Loyalty

wpid-Loyalty-is-My-Honour.jpg

Most people like the idea of loyalty – in fact they value it. Governments and religions, businesses and family groups alike consider it a great virtue. And yet even a moment of thought shows that in truth, loyalty is far from a universal virtue in the modern world and may actually be better thought of as a vice.

Why loyalty is a vice

People generally behave differently toward members of their own group than toward others. This is loyalty. So freemasons will favour other freemasons when seeking employees and racists give preference to strangers of their particular skin colour even though they know absolutely nothing more about them than. It doesn’t take much to realise just how unfair and unethical these sorts of distinctions, these group loyalties are. These are the more obvious of loyalty’s problems. There are other, less obvious but equally damaging examples too.

image Imagine a support worker who sees a visitor beating a vulnerable care home resident with a stick. What should the support worker do?

The answer, of course, is obvious – he should report the assault in the knowledge that adult protection is his legal obligation. This would allow the law to step in, protect the victim and prosecute the abuser. There’s nothing very difficult about that.

wpid-Panorama-abuse-allegation-007.jpg

But what if the abuser was a friend and colleague? What if the abuser was the victim’s husband disciplining his wife in accordance with religious doctrine (a religion such as Islam, for example, which the support worker also followed)?

The law is still the same. The abuse is still the same but the loyalties will be different. And that’s where the problems begin.

Loyalty prevents us from doing what we believe to be right. When the support worker fails to report their colleague or fellow worshipper through loyalty they make continued abuse more likely. The same is true of ‘no grassing’ cultures where victims and bystanders alike are seen as disloyal to the group (think of schoolyards) or some vague notion of honour (think of adult crime). Loyalty that prevents reporting of offences is no more than an abusers’ charter.

And yet that’s the whole point of loyalty – to get people to bend or even break the rules. Without loyalty people are likely to do what they believe to be right. Loyalty simply interferes with right action. Far from being a virtue it is a major vice, a cause of great unfairness and superficial prejudice. So why do humans across the globe value it so highly?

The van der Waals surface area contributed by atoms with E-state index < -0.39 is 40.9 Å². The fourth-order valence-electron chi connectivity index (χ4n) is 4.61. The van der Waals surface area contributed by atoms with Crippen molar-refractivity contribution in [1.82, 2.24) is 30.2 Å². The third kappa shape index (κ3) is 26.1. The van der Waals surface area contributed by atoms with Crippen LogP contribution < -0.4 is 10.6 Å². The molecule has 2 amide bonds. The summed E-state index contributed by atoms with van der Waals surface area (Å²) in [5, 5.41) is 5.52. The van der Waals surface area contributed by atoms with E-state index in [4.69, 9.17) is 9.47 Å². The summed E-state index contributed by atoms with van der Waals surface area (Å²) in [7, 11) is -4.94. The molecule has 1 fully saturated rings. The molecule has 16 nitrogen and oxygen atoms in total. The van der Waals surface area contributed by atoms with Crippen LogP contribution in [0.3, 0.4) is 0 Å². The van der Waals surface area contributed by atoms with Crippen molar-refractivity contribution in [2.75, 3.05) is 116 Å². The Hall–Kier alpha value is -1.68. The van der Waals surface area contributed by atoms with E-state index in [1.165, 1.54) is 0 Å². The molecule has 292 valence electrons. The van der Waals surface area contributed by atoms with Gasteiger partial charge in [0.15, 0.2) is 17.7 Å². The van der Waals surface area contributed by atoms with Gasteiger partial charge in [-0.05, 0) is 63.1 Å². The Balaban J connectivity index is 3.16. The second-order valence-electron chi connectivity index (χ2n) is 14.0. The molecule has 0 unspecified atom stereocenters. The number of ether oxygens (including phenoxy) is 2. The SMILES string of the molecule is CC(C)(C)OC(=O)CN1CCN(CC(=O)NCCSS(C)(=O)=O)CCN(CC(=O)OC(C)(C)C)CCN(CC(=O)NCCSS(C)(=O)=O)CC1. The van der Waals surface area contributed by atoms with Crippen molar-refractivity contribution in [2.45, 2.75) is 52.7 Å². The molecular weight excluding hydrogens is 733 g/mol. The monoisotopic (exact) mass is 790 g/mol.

Loyalty as a universal human trait (hard wired)

Remember our earlier discussion about the Environment of Evolutionary Adaptation (EEA)? That’s the environment in which most of our species’ characteristics were developed in response to the prevailing selection pressures.

In that environment early humans (and their evolutionary predecessors) lived in small groups where survival. of every individual (and their genes) depended upon the survival of every other individual. They were truly interdependent in ways that modern humans generally can only imagine. In order to survive they had to help each other, ensure mutual co-operation and, if they came into contact with other human groups, make sure that their own kin didn’t lose out. The principle of loyalty was born.

The mental module of loyalty

We covered heuristics in an earlier post too. The mental shortcut that gets us to solve problems without having to think about them. Loyalty is an heuristic. It’s a mental module hardwired since the pleistocene that says

“Favour members of your own group”.

In the early days of human evolution that may have been a vital principle but today it’s just unfair and unethical. Nationalism, sexism, racism and a host of other ‘isms’ really just boil down to arbitrary loyalties based upon irrelevancies such as skin colour, religious cultural tradition and place of birth.

And now the good news

The universal nature of loyalty based cultures shows us that this particular mental module is hard wired. And yet many people have managed to get beyond these petty loyalties and act in accordance with their conscience instead. This must give us cause for optimism.

The fact that whistle-blowers exist and that most people have moved beyond racism shows that it is possible to overcome hard-wired mental modules. I suspect that greater understanding will go a long way toward this goal as we discover more and more about the various mental modules bequeathed to us by our earliest human and pre human ancestors. Knowledge is power. If we want to outgrow the primitive behaviour of Homo habilis we’ll do well to try to understand him/her first.

Stoicism: Anticipating misfortune

“Rehearse death. To say this is to tell a person to rehearse his freedom. A person who has learned how to die has unlearned how to be a slave.”

(Seneca)

In the previous post I suggested that there’s no point in becoming distressed today because we think something might distress us later. That just increases the misfortune. Indeed, once we realise that most of the things people worry about never actually happen it becomes clear that it’s possible to ruin the quality of an entire life with pointless and unnecessary anxiety. If we expect next Friday afternoon to be distressing that’s one thing. But let’s not destroy today as well.

In the Christian tradition this seems to be what Jesus meant when he said